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Respiration presentation

  1. 2. Vocabulary words <ul><li>aerobic respiration </li></ul><ul><li>air sacs </li></ul><ul><li>alveolus </li></ul><ul><li>asthma </li></ul><ul><li>breathing </li></ul><ul><li>bronchiole </li></ul><ul><li>bronchus </li></ul><ul><li>cell respiration </li></ul><ul><li>gas exchange </li></ul><ul><li>diaphragm </li></ul><ul><li>epiglottis </li></ul><ul><li>gills </li></ul><ul><li>glottis </li></ul><ul><li>hemoglobin </li></ul><ul><li>larynx (voicebox) </li></ul><ul><li>lung Cancer </li></ul><ul><li>lungs </li></ul><ul><li>nasal cavity </li></ul><ul><li>nose </li></ul><ul><li>pharynx </li></ul><ul><li>pneumonia </li></ul><ul><li>residual volume </li></ul><ul><li>respiratory medium </li></ul><ul><li>respiratory surface </li></ul><ul><li>rib muscles </li></ul><ul><li>spiracle </li></ul><ul><li>surface tension </li></ul><ul><li>tidal volume </li></ul><ul><li>trachea or windpipe </li></ul><ul><li>tracheae </li></ul><ul><li>tuberculosis </li></ul><ul><li>ventilation </li></ul><ul><li>vital capacity </li></ul><ul><li>vocal cords of the larynx </li></ul>
  2. 3. Gas exchange supplies oxygen for cellular respiration and removes CO 2 <ul><li>Gas exchange – uptake of O2 from environment and discharge of CO2 </li></ul><ul><li>Mitochondria need O2 to produce more ATP, CO2 is the by-product </li></ul><ul><li>C 6 H 12 O 6 + 6O 2  6CO 2 + 6H 2 O + 36 ATP </li></ul><ul><li>Diffusion rate </li></ul><ul><ul><li>α SA  large </li></ul></ul><ul><ul><li>α 1/d 2  thin </li></ul></ul><ul><li>Moist so gases are dissolved first </li></ul>DIFFUSION
  3. 4. Respiratory surfaces and gas exchange <ul><li>Respiratory surface </li></ul><ul><ul><li>Size of organism </li></ul></ul><ul><ul><li>Habitat </li></ul></ul><ul><ul><li>Metabolic demands </li></ul></ul><ul><li>Unicellular organisms </li></ul><ul><ul><li>Entire surface area for diffusion </li></ul></ul><ul><li>Simple invertebrates </li></ul><ul><ul><li>Sponges, cnidarians, flatworms </li></ul></ul><ul><ul><li>diffusion </li></ul></ul>
  4. 5. Respiratory surfaces and gas exchange <ul><li>More complex animals </li></ul><ul><ul><li>Thin, moist epithelium </li></ul></ul><ul><ul><li>Separates medium from capillaries </li></ul></ul><ul><ul><ul><li>Entire outer skin  small, long, thin organisms </li></ul></ul></ul><ul><ul><ul><li>Specialized respiratory organs that are extensively folded and branched </li></ul></ul></ul>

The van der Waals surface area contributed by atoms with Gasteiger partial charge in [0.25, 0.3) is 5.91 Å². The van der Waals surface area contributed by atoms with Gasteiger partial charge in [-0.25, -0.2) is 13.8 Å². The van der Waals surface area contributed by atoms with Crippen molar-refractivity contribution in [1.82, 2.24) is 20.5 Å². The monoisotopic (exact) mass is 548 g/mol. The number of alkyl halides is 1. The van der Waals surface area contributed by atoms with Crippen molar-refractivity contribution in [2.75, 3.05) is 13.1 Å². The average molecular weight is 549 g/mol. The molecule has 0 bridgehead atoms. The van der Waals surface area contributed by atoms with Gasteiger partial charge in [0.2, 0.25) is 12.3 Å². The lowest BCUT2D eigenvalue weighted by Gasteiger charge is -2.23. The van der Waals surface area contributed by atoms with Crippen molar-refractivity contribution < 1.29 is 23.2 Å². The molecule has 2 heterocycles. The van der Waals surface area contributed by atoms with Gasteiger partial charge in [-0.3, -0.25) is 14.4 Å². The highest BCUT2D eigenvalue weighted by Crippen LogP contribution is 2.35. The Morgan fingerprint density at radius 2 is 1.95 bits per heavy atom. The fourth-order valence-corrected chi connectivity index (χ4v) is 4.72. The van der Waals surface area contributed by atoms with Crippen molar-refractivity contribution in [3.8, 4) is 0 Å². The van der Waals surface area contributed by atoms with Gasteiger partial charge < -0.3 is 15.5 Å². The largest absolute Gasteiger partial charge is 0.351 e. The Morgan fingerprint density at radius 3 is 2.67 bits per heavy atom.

5. 6. Gills in aquatic animals <ul><li>Outfoldings of the body surface suspended in water </li></ul><ul><li>Sea stars </li></ul><ul><li>Segmented worms or polychaetes </li></ul><ul><li>Molluscs and crustaceans </li></ul><ul><li>Fishes </li></ul><ul><li>Young amphibians </li></ul><ul><li>Total surface area is greater than the rest of the body </li></ul>
  6. 7. Water as a respiratory medium <ul><li>Surfaces are kept moist </li></ul><ul><li>O 2 concentrations in water are low </li></ul><ul><li>Ventilation – increasing flow of respiratory medium over the surface </li></ul><ul><li>Countercurrent exchange – process in which two fluids flow in opposite directions, maximizing transfer rates </li></ul><ul><li>Why are gills impractical for land animals? </li></ul>Just keep swimming swimming swimming!
  7. 8. Air as a respiratory medium <ul><li>Air has a higher concentration of O2 </li></ul><ul><li>O2 and CO2 diffuse much faster in the air  less ventilation </li></ul><ul><li>Difficulty of keeping surface moist </li></ul><ul><li>Solution: respiratory infolding inside the body </li></ul><ul><li>Tracheal system of insects – network of tubes that bring O2 to every cell </li></ul>Spiracles
  8. 9. Lungs <ul><li>Heavily vascularized invaginations of the body surface restricted to one location </li></ul><ul><li>Found in spiders, terrestrial snails, vertebrates </li></ul><ul><li>Amphibians supplement lung breathing with skin </li></ul><ul><li>Turtles supplement lung breathing with moist surfaces in mouth and anus </li></ul>
  9. 10. Mammalian respiration
  10. 11. Extra pictures
  11. 12. Lung ventilation through breathing <ul><li>Positive pressure breathing in frogs </li></ul><ul><li>“ Gulping in” air </li></ul><ul><li>Negative pressure breathing in reptiles and mammals </li></ul><ul><li>Rib muscles and diaphragm change lung volume and pressure </li></ul>
  12. 13. Lung volumes <ul><li>Factors </li></ul><ul><ul><li>Sex </li></ul></ul><ul><ul><li>Height </li></ul></ul><ul><ul><li>Smoking </li></ul></ul><ul><ul><li>Physical activity </li></ul></ul><ul><ul><li>Altitude </li></ul></ul><ul><li>Tidal volume </li></ul><ul><ul><li>Volume of air inhaled and exhaled with each breath </li></ul></ul><ul><li>Vital capacity </li></ul><ul><ul><li>Maximum volume inhaled and exhaled during forced breathing </li></ul></ul><ul><li>Residual volume </li></ul><ul><ul><li>Air left in alveoli after forced exhalation </li></ul></ul>
  13. 14. Avian breathing Air sacs act as bellows to keep air flowing through the lungs.
  14. 15. Control centers in the brain regulate breathing
  15. 16. Gases diffuse down pressure gradients concentration and pressure drives the movement of gases into and out of blood

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